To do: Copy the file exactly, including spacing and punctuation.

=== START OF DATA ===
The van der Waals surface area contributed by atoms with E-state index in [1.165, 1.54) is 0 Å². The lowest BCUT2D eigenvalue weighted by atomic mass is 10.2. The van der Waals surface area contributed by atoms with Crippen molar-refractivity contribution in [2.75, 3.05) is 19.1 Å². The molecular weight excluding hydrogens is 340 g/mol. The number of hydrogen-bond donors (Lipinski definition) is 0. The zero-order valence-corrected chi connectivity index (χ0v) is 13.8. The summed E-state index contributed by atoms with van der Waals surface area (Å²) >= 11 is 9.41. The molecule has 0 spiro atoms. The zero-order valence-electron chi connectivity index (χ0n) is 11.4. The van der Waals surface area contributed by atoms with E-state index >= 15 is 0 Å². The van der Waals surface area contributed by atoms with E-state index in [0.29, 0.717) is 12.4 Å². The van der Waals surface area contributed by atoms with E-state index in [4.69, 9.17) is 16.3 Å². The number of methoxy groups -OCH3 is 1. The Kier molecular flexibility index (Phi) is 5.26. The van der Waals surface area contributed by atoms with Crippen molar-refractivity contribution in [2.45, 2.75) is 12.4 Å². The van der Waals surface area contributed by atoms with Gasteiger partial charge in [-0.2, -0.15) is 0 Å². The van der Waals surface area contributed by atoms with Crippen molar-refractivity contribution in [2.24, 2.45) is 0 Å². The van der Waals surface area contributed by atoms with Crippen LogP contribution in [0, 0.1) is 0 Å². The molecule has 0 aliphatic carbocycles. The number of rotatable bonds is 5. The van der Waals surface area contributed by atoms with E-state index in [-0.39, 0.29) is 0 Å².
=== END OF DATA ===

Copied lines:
The van der Waals surface area contributed by atoms with E-state index in [1.165, 1.54) is 0 Å². The lowest BCUT2D eigenvalue weighted by atomic mass is 10.2. The van der Waals surface area contributed by atoms with Crippen molar-refractivity contribution in [2.75, 3.05) is 19.1 Å². The molecular weight excluding hydrogens is 340 g/mol. The number of hydrogen-bond donors (Lipinski definition) is 0. The zero-order valence-corrected chi connectivity index (χ0v) is 13.8. The summed E-state index contributed by atoms with van der Waals surface area (Å²) >= 11 is 9.41. The molecule has 0 spiro atoms. The zero-order valence-electron chi connectivity index (χ0n) is 11.4. The van der Waals surface area contributed by atoms with E-state index >= 15 is 0 Å². The van der Waals surface area contributed by atoms with E-state index in [0.29, 0.717) is 12.4 Å². The van der Waals surface area contributed by atoms with E-state index in [4.69, 9.17) is 16.3 Å². The number of methoxy groups -OCH3 is 1. The Kier molecular flexibility index (Phi) is 5.26. The van der Waals surface area contributed by atoms with Crippen molar-refractivity contribution in [2.45, 2.75) is 12.4 Å². The van der Waals surface area contributed by atoms with Gasteiger partial charge in [-0.2, -0.15) is 0 Å². The van der Waals surface area contributed by atoms with Crippen molar-refractivity contribution in [2.24, 2.45) is 0 Å². The van der Waals surface area contributed by atoms with Crippen LogP contribution in [0, 0.1) is 0 Å². The molecule has 0 aliphatic carbocycles. The number of rotatable bonds is 5. The van der Waals surface area contributed by atoms with E-state index in [-0.39, 0.29) is 0 Å².